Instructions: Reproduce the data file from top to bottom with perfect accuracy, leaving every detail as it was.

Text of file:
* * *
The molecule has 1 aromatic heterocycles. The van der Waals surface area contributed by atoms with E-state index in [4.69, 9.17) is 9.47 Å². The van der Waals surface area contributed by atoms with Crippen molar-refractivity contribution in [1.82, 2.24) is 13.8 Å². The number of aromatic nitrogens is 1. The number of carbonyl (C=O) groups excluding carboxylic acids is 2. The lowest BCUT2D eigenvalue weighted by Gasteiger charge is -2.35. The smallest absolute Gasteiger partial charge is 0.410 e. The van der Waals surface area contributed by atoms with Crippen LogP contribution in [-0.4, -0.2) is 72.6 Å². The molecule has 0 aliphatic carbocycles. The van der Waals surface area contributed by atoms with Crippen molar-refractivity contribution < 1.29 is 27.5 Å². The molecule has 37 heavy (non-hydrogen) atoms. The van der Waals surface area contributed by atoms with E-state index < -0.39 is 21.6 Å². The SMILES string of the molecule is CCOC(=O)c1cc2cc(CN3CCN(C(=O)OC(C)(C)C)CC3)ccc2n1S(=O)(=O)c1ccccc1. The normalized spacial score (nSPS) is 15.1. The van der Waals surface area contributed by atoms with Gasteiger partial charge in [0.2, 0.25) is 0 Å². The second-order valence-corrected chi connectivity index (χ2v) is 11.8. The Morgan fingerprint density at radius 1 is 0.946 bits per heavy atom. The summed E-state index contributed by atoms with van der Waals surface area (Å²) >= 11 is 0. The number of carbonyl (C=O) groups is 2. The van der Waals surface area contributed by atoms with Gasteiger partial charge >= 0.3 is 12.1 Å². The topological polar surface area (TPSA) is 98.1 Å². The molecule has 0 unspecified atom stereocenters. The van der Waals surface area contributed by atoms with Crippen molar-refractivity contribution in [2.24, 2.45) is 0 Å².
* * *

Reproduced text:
The molecule has 1 aromatic heterocycles. The van der Waals surface area contributed by atoms with E-state index in [4.69, 9.17) is 9.47 Å². The van der Waals surface area contributed by atoms with Crippen molar-refractivity contribution in [1.82, 2.24) is 13.8 Å². The number of aromatic nitrogens is 1. The number of carbonyl (C=O) groups excluding carboxylic acids is 2. The lowest BCUT2D eigenvalue weighted by Gasteiger charge is -2.35. The smallest absolute Gasteiger partial charge is 0.410 e. The van der Waals surface area contributed by atoms with Crippen LogP contribution in [-0.4, -0.2) is 72.6 Å². The molecule has 0 aliphatic carbocycles. The van der Waals surface area contributed by atoms with Crippen molar-refractivity contribution < 1.29 is 27.5 Å². The molecule has 37 heavy (non-hydrogen) atoms. The van der Waals surface area contributed by atoms with E-state index < -0.39 is 21.6 Å². The SMILES string of the molecule is CCOC(=O)c1cc2cc(CN3CCN(C(=O)OC(C)(C)C)CC3)ccc2n1S(=O)(=O)c1ccccc1. The normalized spacial score (nSPS) is 15.1. The van der Waals surface area contributed by atoms with Gasteiger partial charge in [0.2, 0.25) is 0 Å². The second-order valence-corrected chi connectivity index (χ2v) is 11.8. The Morgan fingerprint density at radius 1 is 0.946 bits per heavy atom. The summed E-state index contributed by atoms with van der Waals surface area (Å²) >= 11 is 0. The number of carbonyl (C=O) groups is 2. The van der Waals surface area contributed by atoms with Gasteiger partial charge >= 0.3 is 12.1 Å². The topological polar surface area (TPSA) is 98.1 Å². The molecule has 0 unspecified atom stereocenters. The van der Waals surface area contributed by atoms with Crippen molar-refractivity contribution in [2.24, 2.45) is 0 Å².